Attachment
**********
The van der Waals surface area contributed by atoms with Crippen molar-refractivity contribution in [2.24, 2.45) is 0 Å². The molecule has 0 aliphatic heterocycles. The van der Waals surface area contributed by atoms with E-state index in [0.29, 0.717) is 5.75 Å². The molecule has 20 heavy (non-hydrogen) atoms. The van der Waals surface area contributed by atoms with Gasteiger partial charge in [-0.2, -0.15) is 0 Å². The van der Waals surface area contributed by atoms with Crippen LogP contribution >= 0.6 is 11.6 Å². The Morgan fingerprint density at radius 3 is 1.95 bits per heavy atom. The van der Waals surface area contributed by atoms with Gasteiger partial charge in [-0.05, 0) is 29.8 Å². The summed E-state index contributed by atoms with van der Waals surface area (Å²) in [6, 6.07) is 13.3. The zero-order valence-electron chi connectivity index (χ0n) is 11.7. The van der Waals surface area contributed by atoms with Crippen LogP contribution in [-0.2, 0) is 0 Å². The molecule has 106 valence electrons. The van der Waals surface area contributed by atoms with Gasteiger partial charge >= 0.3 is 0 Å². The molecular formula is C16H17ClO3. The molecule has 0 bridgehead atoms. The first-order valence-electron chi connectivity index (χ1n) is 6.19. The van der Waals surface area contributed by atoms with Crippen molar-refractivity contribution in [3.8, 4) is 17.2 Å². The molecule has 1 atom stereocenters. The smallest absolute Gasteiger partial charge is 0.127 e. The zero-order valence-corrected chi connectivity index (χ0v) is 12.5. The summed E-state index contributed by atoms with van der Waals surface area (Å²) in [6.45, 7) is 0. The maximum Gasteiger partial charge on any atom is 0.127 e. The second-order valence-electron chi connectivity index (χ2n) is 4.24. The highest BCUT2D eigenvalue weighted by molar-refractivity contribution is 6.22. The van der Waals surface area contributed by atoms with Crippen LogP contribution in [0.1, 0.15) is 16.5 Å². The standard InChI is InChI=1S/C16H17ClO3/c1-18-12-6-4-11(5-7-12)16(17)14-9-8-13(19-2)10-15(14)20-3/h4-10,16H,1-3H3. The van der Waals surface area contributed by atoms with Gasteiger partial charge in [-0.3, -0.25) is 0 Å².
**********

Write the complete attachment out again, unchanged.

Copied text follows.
The van der Waals surface area contributed by atoms with Crippen molar-refractivity contribution in [2.24, 2.45) is 0 Å². The molecule has 0 aliphatic heterocycles. The van der Waals surface area contributed by atoms with E-state index in [0.29, 0.717) is 5.75 Å². The molecule has 20 heavy (non-hydrogen) atoms. The van der Waals surface area contributed by atoms with Gasteiger partial charge in [-0.2, -0.15) is 0 Å². The van der Waals surface area contributed by atoms with Crippen LogP contribution >= 0.6 is 11.6 Å². The Morgan fingerprint density at radius 3 is 1.95 bits per heavy atom. The van der Waals surface area contributed by atoms with Gasteiger partial charge in [-0.05, 0) is 29.8 Å². The summed E-state index contributed by atoms with van der Waals surface area (Å²) in [6, 6.07) is 13.3. The zero-order valence-electron chi connectivity index (χ0n) is 11.7. The van der Waals surface area contributed by atoms with Crippen LogP contribution in [-0.2, 0) is 0 Å². The molecule has 106 valence electrons. The van der Waals surface area contributed by atoms with Gasteiger partial charge >= 0.3 is 0 Å². The molecular formula is C16H17ClO3. The molecule has 0 bridgehead atoms. The first-order valence-electron chi connectivity index (χ1n) is 6.19. The van der Waals surface area contributed by atoms with Crippen molar-refractivity contribution in [3.8, 4) is 17.2 Å². The molecule has 1 atom stereocenters. The smallest absolute Gasteiger partial charge is 0.127 e. The zero-order valence-corrected chi connectivity index (χ0v) is 12.5. The summed E-state index contributed by atoms with van der Waals surface area (Å²) in [6.45, 7) is 0. The maximum Gasteiger partial charge on any atom is 0.127 e. The second-order valence-electron chi connectivity index (χ2n) is 4.24. The highest BCUT2D eigenvalue weighted by molar-refractivity contribution is 6.22. The van der Waals surface area contributed by atoms with Crippen LogP contribution in [0.1, 0.15) is 16.5 Å². The standard InChI is InChI=1S/C16H17ClO3/c1-18-12-6-4-11(5-7-12)16(17)14-9-8-13(19-2)10-15(14)20-3/h4-10,16H,1-3H3. The van der Waals surface area contributed by atoms with Gasteiger partial charge in [-0.3, -0.25) is 0 Å².